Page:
areas. The inequality between areas that either possess an abundance of natural
resources, or can afford access to them, and those that cannot is likely to be a source of
grievance, providing an ethical challenge to the global market-based economic system.
By 2040 climate change, and associated measures designed to limit greenhouse gas
emissions, will have a significant effect on the development of societal norms, the cost
and usage of energy, land use, and economic development strategies. A new, higher
temperature global climate will be a reality and many measures to limit further long-term
temperature increases are likely to have been implemented. The measures are likely to
be agreed multilaterally after a period of discord regarding the associated economic and
financial burden of how individual states and regions bear the costs. These
disagreements, based on differing narratives for apportioning responsibility for climate
change, are likely to be particularly intense between developed and developing
This is likely to place greater emphasis on sustaining rather than
maximising economic growth, particularly in the West. Options for enhancing
sustainability include technological solutions, such as carbon capture and storage22
are likely to allow widespread usage of fossil fuels to continue. Material expectations will
be tempered by greater environmental awareness. These developments will mitigate, and
may counteract, a number of the long-term de-stabilising impacts of climate change, but
considerable uncertainty surrounds the rapidity with which such solutions can emerge,
and adaptation is unlikely to be smooth or wholly successful.
Climate change, and the progressive impact of gradual temperature increases, will
exacerbate resource scarcity by altering regional precipitation patterns, affecting
agricultural production capacity, and worsening existing problems of resource distribution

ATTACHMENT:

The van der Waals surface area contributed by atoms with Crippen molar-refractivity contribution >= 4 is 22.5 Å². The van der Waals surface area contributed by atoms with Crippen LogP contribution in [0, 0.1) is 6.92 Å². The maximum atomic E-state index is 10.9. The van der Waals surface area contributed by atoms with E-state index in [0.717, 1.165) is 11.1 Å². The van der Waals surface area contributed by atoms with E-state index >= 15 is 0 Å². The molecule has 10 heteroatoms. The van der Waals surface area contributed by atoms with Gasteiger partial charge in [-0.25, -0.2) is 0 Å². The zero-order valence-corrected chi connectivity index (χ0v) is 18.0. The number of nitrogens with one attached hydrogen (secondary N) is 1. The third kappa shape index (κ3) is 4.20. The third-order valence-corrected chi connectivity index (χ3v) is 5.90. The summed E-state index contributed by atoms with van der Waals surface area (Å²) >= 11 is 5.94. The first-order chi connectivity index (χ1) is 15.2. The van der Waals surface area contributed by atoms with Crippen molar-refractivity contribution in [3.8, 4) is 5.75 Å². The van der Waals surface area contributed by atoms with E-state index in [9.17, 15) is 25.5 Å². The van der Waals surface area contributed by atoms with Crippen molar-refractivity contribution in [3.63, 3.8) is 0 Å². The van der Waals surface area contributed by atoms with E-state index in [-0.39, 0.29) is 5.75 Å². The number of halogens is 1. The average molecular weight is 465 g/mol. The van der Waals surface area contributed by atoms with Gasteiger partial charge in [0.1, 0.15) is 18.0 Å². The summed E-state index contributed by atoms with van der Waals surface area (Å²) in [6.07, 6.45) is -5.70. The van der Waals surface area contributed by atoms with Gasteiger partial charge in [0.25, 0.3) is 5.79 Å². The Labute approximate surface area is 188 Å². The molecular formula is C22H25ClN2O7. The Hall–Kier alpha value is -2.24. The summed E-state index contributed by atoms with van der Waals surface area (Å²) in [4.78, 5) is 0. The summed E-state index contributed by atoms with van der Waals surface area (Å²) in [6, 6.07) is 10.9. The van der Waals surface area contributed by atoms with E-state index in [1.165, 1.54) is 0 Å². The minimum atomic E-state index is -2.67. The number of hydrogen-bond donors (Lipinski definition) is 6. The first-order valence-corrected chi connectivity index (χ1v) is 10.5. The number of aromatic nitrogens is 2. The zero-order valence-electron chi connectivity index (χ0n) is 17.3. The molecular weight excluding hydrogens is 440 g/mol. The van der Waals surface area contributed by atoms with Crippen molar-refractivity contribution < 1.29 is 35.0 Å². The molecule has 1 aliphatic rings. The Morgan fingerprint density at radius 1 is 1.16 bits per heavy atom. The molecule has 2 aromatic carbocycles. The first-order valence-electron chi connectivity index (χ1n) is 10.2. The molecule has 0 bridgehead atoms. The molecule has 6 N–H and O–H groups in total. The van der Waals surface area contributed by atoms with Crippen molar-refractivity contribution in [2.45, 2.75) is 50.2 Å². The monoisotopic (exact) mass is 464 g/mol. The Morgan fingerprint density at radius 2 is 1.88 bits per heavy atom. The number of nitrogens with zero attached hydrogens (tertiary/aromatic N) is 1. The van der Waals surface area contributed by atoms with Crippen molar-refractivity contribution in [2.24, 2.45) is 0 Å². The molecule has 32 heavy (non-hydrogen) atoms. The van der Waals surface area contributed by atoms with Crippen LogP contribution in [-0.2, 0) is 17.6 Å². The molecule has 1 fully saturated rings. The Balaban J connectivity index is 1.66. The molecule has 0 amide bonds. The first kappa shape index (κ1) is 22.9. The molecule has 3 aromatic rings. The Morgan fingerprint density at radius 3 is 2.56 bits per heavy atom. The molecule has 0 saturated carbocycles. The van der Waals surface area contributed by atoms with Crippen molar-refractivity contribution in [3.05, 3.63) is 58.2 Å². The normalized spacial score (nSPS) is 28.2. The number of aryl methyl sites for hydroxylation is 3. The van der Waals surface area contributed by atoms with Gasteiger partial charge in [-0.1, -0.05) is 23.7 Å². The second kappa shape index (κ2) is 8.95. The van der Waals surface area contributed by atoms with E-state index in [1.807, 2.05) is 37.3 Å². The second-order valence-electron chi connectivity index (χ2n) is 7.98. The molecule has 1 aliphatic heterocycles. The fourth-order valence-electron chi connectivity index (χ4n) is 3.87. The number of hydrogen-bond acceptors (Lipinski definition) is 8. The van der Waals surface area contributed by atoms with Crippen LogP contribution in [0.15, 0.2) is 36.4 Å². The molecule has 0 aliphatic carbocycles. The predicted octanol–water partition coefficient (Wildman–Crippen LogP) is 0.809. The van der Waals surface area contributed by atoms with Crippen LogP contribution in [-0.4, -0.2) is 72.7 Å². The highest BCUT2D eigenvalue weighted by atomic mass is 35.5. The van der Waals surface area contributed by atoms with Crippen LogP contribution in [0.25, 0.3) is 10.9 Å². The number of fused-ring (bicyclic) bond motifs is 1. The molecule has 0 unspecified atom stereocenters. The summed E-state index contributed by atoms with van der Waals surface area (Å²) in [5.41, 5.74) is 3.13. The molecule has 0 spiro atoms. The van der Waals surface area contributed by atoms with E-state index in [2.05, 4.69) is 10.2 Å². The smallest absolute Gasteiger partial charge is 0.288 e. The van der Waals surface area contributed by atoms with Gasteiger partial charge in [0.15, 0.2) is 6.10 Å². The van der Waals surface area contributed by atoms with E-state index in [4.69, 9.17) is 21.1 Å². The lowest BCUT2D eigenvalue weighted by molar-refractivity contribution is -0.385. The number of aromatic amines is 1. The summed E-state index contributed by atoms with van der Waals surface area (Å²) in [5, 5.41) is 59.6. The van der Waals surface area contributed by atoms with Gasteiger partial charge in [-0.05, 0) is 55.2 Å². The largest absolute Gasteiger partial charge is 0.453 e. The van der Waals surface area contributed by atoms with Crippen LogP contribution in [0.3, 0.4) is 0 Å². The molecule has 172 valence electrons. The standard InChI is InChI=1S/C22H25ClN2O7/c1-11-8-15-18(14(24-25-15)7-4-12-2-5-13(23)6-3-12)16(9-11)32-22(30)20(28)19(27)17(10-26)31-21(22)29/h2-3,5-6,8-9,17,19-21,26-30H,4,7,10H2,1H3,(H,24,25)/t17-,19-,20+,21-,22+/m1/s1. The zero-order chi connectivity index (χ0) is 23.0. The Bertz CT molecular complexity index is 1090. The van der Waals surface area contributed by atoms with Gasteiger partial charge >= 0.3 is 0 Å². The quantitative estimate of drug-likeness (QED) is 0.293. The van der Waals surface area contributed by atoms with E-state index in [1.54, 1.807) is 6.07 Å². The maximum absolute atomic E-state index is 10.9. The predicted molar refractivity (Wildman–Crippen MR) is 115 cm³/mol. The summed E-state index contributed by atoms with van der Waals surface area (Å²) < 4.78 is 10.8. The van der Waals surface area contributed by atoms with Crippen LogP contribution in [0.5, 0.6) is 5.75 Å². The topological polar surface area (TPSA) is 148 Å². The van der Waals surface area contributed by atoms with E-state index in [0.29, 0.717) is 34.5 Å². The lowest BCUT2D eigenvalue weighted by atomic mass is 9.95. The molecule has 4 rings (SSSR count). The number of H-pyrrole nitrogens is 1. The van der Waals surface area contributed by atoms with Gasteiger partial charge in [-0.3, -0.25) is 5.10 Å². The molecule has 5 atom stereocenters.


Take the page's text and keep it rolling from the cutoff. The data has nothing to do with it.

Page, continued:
and access. Climate change will also cause some previously infertile land regions to
become fertile. However, such regions are likely to lack the necessary farming
infrastructures and it will take considerable time and effort to establish them. These
changes in the pattern of agriculture are likely to impact on food security. Environmental
changes are also likely to lead to significant increases in environmentally-induced
migration. Such migrants are likely to move locally, and then regionally, with a relatively
small proportion of them moving internationally. However, much of the migration will be
uncontrolled and generate significant social and economic impacts wherever it occurs.
States and cities that are unable to cope are likely to seek international humanitarian
assistance of unprecedented scale and duration.
Such difficulties were exemplified during the Copenhagen summit in December 2009.
The first prototype carbon capture unit in the UK, run by Scottish Power, is working at a coal-fired power station in
Longannet. During tests it has captured around 90% of the carbon content emitted from exhaust gas. Carbon Capture
Journal, 30 November 2009.
Changes in Society
Out to 2040, the demographic profiles of societies will change. The developing world will
account for the majority of population growth and represent 7.6 billion people, or around
85% of the global total.23
Many of these people will enjoy improved economic status and
heightened material expectations. This economic development, along with widespread
availability of birth-control measures, increasing life expectancy and continued
urbanisation, is likely to temper birth rates in some regions. However, limited economic
development and cultural norms will persist, sustaining high fertility rates in other regions
such as sub-Saharan Africa, parts of the Middle East and Asia, and specifically in
countries such as Afghanistan, Syria, Yemen and Pakistan.24